On another note, if we are to emulate our leaders, get our best education, be our best selves, wear our Sunday best: think about it, anytime you look your best we are naturally going to be more attractive.
Please, please don't get me wrong; There are several points I loved about each article.
i.e. "If you’re pro-modesty (by whatever definition that means to you), then live it and teach it as a means for empowerment and benefit to yourself, not as a service or protection for men. "
"If modesty is a concept you subscribe to, there is great power in changing the modesty conversation from what you LOOK like to others to what you FEEL like inside."
" Modesty is defined differently by different cultures – even different families – and it’s time to stopshaming people into covering themselves and start teaching truths that need shouted from the rooftop: We are more than just bodies to be looked at. When we begin believing that, we begin acting like it, and female progress in every imaginable way will move forward."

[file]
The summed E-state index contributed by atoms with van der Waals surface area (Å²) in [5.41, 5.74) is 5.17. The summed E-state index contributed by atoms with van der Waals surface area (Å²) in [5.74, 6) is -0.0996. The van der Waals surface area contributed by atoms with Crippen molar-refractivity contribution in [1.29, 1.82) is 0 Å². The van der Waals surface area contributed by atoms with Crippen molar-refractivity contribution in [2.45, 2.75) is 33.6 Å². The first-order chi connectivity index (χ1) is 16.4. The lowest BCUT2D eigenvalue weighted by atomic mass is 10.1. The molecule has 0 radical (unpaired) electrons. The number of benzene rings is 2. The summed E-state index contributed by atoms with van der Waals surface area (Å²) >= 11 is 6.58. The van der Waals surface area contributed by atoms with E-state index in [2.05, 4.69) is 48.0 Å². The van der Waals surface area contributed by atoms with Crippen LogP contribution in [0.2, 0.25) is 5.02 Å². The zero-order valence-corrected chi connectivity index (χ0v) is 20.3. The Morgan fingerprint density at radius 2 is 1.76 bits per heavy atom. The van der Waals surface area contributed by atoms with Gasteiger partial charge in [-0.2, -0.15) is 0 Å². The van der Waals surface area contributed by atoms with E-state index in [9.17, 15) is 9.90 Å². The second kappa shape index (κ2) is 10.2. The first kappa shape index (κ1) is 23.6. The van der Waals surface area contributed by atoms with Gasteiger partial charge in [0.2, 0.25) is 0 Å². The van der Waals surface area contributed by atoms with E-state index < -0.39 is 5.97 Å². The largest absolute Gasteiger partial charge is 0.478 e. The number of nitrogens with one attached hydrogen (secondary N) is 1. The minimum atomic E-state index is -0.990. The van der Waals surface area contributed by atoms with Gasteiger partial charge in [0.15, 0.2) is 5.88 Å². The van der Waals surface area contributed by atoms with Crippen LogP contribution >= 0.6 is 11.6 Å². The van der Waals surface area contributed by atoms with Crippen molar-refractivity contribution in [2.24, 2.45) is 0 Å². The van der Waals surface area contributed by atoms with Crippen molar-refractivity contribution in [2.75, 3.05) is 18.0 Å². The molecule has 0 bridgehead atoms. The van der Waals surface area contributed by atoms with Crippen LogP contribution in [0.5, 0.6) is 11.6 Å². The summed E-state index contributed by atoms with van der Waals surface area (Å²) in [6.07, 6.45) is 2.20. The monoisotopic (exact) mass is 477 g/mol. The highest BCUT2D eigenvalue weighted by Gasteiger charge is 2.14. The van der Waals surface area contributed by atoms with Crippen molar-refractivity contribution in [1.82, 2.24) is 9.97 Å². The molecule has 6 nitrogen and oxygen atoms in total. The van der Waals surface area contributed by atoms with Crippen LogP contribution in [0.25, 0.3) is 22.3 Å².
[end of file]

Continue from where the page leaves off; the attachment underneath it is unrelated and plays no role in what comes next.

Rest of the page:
"So, to the girls who inch up your skirt just a little higher than you should... To the girls who pull that shirt down a little too low... To the girls who give a little more than you should be giving, thinking you will get that love you so desperately desire, only to be told 'it's not you, it's me' and left wanting what you gave back, feeling confused and broken..."
Bottom line, let us not judge each other for the battles we fight within. We all have our Summer cottages in Babylon. Nor should we push another in the way of our understand and interpretation, but let us allow each other our free agency and thought patterns. In the end, it is not what we have done in this life that matters so much, but who we have become. And for the record: I don't know about you, but I've never seen someone readily latch on to another's celestial map without first looking to see, out of sheer unabashed curiousity, if their own map won't lead them to far greater blessing along the way.